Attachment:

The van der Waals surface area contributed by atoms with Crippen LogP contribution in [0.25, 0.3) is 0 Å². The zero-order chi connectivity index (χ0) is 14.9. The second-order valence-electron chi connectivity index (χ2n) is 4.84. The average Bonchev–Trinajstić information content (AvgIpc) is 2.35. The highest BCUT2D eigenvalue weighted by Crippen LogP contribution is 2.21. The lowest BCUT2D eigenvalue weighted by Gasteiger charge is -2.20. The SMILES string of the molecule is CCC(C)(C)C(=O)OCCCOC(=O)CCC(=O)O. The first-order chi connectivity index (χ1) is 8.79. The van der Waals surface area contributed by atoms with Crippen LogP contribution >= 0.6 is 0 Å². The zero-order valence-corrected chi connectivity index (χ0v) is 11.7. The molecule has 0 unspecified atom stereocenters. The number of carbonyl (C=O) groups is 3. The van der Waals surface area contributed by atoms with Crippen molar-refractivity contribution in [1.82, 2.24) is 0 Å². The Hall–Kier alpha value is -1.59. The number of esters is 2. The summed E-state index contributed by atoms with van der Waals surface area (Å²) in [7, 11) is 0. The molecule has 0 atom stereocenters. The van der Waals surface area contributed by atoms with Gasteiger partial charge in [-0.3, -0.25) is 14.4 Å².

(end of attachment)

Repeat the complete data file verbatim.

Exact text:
The van der Waals surface area contributed by atoms with Crippen LogP contribution in [0.25, 0.3) is 0 Å². The zero-order chi connectivity index (χ0) is 14.9. The second-order valence-electron chi connectivity index (χ2n) is 4.84. The average Bonchev–Trinajstić information content (AvgIpc) is 2.35. The highest BCUT2D eigenvalue weighted by Crippen LogP contribution is 2.21. The lowest BCUT2D eigenvalue weighted by Gasteiger charge is -2.20. The SMILES string of the molecule is CCC(C)(C)C(=O)OCCCOC(=O)CCC(=O)O. The first-order chi connectivity index (χ1) is 8.79. The van der Waals surface area contributed by atoms with Crippen LogP contribution >= 0.6 is 0 Å². The zero-order valence-corrected chi connectivity index (χ0v) is 11.7. The molecule has 0 unspecified atom stereocenters. The number of carbonyl (C=O) groups is 3. The van der Waals surface area contributed by atoms with Crippen molar-refractivity contribution in [1.82, 2.24) is 0 Å². The Hall–Kier alpha value is -1.59. The number of esters is 2. The summed E-state index contributed by atoms with van der Waals surface area (Å²) in [7, 11) is 0. The molecule has 0 atom stereocenters. The van der Waals surface area contributed by atoms with Gasteiger partial charge in [-0.3, -0.25) is 14.4 Å².